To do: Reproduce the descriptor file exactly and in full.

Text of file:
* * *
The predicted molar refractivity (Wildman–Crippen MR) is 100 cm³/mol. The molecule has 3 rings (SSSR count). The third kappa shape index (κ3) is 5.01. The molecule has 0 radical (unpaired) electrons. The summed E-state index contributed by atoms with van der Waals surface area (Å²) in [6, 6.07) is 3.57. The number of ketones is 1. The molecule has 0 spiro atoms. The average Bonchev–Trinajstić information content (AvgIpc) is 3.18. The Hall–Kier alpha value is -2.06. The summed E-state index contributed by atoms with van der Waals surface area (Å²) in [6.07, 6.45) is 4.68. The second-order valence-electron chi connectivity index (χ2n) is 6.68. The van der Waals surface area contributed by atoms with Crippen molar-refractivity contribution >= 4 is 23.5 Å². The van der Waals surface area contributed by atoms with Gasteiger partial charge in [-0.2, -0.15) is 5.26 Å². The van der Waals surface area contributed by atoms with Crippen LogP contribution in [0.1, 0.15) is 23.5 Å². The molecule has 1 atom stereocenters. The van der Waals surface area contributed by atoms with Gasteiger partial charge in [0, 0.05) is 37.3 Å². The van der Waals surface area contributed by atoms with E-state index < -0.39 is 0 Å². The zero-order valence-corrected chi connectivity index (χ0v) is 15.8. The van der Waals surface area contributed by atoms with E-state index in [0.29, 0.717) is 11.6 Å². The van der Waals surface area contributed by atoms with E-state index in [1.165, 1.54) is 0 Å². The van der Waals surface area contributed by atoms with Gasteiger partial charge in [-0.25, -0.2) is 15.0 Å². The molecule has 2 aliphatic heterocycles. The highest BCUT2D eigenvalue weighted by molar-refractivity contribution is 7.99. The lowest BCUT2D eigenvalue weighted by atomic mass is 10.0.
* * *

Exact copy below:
The predicted molar refractivity (Wildman–Crippen MR) is 100 cm³/mol. The molecule has 3 rings (SSSR count). The third kappa shape index (κ3) is 5.01. The molecule has 0 radical (unpaired) electrons. The summed E-state index contributed by atoms with van der Waals surface area (Å²) in [6, 6.07) is 3.57. The number of ketones is 1. The molecule has 0 spiro atoms. The average Bonchev–Trinajstić information content (AvgIpc) is 3.18. The Hall–Kier alpha value is -2.06. The summed E-state index contributed by atoms with van der Waals surface area (Å²) in [6.07, 6.45) is 4.68. The second-order valence-electron chi connectivity index (χ2n) is 6.68. The van der Waals surface area contributed by atoms with Crippen molar-refractivity contribution >= 4 is 23.5 Å². The van der Waals surface area contributed by atoms with Gasteiger partial charge in [-0.2, -0.15) is 5.26 Å². The van der Waals surface area contributed by atoms with Crippen LogP contribution in [0.1, 0.15) is 23.5 Å². The molecule has 1 atom stereocenters. The van der Waals surface area contributed by atoms with Gasteiger partial charge in [0, 0.05) is 37.3 Å². The van der Waals surface area contributed by atoms with E-state index < -0.39 is 0 Å². The zero-order valence-corrected chi connectivity index (χ0v) is 15.8. The van der Waals surface area contributed by atoms with E-state index in [0.29, 0.717) is 11.6 Å². The van der Waals surface area contributed by atoms with E-state index in [1.165, 1.54) is 0 Å². The van der Waals surface area contributed by atoms with Gasteiger partial charge in [-0.25, -0.2) is 15.0 Å². The molecule has 2 aliphatic heterocycles. The highest BCUT2D eigenvalue weighted by molar-refractivity contribution is 7.99. The lowest BCUT2D eigenvalue weighted by atomic mass is 10.0.